A simple pressure vessel 21 is used as absorption vessel which is provided with a vigorous stirrer 22. In order to obtain rapid distribution of the gas admitted, the admission is directly effected by means of the hollow shaft 23 of the stirrer 22. In using this modified apparatus, saturation of the absorption solution with ammonia can be carried out in a very short time, for instance in 30 seconds.

Example 3 The operation is carried out in the apparatus shown in Fig. 2. The pressure in the absorption column 2 is 11 atm. absolute, the temperature in the sump 3 of the column 2, 152 C. The entire heat required is admitted by means of the heat exchanger 15 and by a reboiler (not drawn) on the bottom of the absorption column. The pressure in the desorption column is 1.08 atm. absolute, the temperature in the sump of the desorption column is C. The entire amount of ammonia per liter circulating solution is 30 g. NHs, the carbon dioxide 2.5 g./l.

Purity of ammonia=97 VoL/Percent Purity of COz=about 98 VOL/percent Heat consumecl=350 kcaL/kg. NHs (not counting loss by radiation) Concentration of ammonium nitrate solution=45% by weight Example 4 The operation is carried out in the apparatus according to Fig. 3. Pressure in the absorption vessel is 11 atm. absolute, the temperature C. Heat is again admitted in the absorption-part of the system, by heat exchanger 15, which simultaneously cools the ammoniacontaining solution passed into the desorption column 8. The pressure in the desorption column is 1.08 atm. absolute, the temperature in the sump of the desorption column 80 C. Amount of ammonia traveling per liter circulating solution is 30 g. NHa, amount of CO2 per liter solution 2.5 g. Since in this absorption system the time of stay in the absorption vessel is only about 30 seconds, the purity of the ammonia is increased to about 99 VoL/percent, as compared to 97 vol/percent in Example 3.

What we claim is:

1. A process for the separation of gas mixtures containing ammonia and carbon dioxide by applying an aqueous ammonium nitrate solution under superpressure and raised temperature, as selective absorbent of said gases, which comprises passing through an absorption system in counter-current to said gas mixture, under a superpressure ranging from about 9 to 11 atmospheres, of an aqueous ammonium nitrate solution containing about 45-60% by weight of ammonium nitrate, said solution being of a temperature ranging from 137 to 152 C., recovering carbon dioxide which escapes from said absorbent solution by free passage therethrough, passing the absorption solution charged with ammonia, after reducing the pressure thereof, into a desorption system, releasing the escaping ammonia and recycling the absorption solution free of ammonia into the absorption system, said process being carried out by supplying substantially the entire energy necessary for the whole absorptiondesorption process in the absorption system.

2. A process according to claim 1, which comprises supplying substantially the entire energy necessary for the whole absorption-desorption process by heating the absorption solution partially prior to the absorption and partially during the absorption.

3. A process according to claim 1, wherein the solution containing absorbed ammonia is cooled before entering the desorption zone.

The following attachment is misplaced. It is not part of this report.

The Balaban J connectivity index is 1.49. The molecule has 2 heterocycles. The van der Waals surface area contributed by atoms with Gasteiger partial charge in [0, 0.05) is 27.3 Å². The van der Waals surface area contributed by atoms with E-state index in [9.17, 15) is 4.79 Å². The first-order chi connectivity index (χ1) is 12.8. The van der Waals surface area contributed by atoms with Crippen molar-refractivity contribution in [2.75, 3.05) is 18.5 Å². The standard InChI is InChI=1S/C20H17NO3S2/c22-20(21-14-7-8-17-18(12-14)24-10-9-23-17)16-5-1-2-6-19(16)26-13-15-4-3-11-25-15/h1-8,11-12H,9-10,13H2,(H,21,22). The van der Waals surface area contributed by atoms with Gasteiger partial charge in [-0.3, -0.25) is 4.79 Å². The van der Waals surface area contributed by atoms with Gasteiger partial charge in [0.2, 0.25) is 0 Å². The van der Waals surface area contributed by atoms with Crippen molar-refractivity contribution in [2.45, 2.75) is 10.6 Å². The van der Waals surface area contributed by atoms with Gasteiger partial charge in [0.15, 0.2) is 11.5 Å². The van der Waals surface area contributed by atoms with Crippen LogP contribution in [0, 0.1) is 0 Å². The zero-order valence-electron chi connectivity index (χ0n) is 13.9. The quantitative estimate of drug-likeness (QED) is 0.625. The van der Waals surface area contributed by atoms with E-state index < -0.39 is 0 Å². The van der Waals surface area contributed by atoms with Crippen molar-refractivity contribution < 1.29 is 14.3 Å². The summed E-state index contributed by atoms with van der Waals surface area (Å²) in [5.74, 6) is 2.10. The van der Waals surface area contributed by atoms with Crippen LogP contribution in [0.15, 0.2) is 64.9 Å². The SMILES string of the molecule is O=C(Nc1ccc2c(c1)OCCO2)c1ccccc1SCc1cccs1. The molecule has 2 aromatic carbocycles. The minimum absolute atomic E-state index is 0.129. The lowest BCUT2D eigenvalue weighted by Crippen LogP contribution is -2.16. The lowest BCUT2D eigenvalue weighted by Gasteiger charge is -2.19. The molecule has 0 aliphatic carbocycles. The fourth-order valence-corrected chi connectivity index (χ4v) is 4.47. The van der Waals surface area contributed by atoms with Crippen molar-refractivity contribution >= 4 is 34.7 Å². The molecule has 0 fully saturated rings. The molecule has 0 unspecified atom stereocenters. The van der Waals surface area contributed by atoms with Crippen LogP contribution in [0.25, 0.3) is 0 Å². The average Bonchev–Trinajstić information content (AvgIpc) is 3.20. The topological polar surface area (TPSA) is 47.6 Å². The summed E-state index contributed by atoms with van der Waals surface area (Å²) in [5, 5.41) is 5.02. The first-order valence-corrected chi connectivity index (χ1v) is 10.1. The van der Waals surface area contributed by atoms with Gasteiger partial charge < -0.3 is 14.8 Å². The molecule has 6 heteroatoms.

4. A process according to claim 3, wherein the cooling of the solution occurs by heat exchange with simultaneous heating of the absorbent solution prior to its admission to the absorption system.

5. A process according to claim 4, wherein the heating of the absorption solution prior to the absorption occurs by heat-exchange with simultaneous cooling of the absorption solution charged with ammonia.

6. A process according to claim 4, wherein the absorbent solution containing ammonia is additionally cooled in the desorbent system.

7 8 7. A process according to claim I, wherein the process 2,634,826 Crarner Apr. 14, 1953 is carried out in continuous operation. 2,727,587 Karwat Dec. 20, 1955 8. A process according to claim 1, wherein the time of stay of the gas mixture, referred to the unabsorbed CO2, OTHER. REFEREfITIDCES in the absorption system ranges from 10 seconds to 3 5 DlCllonaTY 0f mw l Solublhtles by Comey and mimmm Hahn, pages 21 and 165.

Chemical Engineers Handbook by John H. Perry, 2nd References Cited in the file of this patent edition, McGraw-Hfll Book p g 11381195, P

UNITED STATES PATENTS ticularly pages 1172-1175.

2,540,905 Neubauer et a1 Feb. 6, 1951

Patent Citations
Cited PatentFiling datePublication dateApplicantTitle
US2540905 *Jul 27, 1949Feb 6, 1951Pittsburgh Plate Glass CoRecovery of chlorine
US2634826 *Feb 8, 1951Apr 14, 1953Inventa A G Fuer Forschung AndProcess for the separation of carbondioxide and ammonia
US2727587 *Dec 14, 1950Dec 20, 1955Linde Eismasch AgMethod for the purification and separation of gas mixtures
Referenced by
Citing PatentFiling datePublication dateApplicantTitle
US3038285 *Mar 18, 1960Jun 12, 1962Chemical Construction CorpMethod for compressing urea synthesis off-gas
US3248855 *Sep 6, 1963May 3, 1966Sulzer AgProcess for separating carbon dioxide from a gas mixture
US3985859 *Jul 3, 1974Oct 12, 1976Ecodyne CorporationVacuum stripping of ammonia
US4120667 *Oct 12, 1977Oct 17, 1978Basf AktiengesellschaftIsolation of pure ammonia from gas mixtures containing ammonia and carbon dioxide
US4502997 *Mar 4, 1983Mar 5, 1985The Lummus CompanyTreatment of purge gas
US4650502 *Feb 14, 1983Mar 17, 1987United States Steel CorporationHeat exchanging
US5131260 *Mar 29, 1991Jul 21, 1992Degussa AgDevice and method for the continuous measurement of the ammonia concentration in gases in the ppm range
US6585807 *Apr 30, 2001Jul 1, 2003Mitsubishi Gas Chemical Company, Inc.Ammonia and carbon dioxide contacted with an organic solvent to absorb ammonia, and then the organic solvent is distilled to separate ammonia
USB485401 *Jul 3, 1974Jan 27, 1976 Title not available
Classifications
U.S. Classification95/174, 95/236, 95/232, 423/352
International ClassificationC01B31/00, C01C1/12, C01B31/20, C01C1/00
Cooperative ClassificationC01C1/12, C01B31/20
European ClassificationC01B31/20, C01C1/12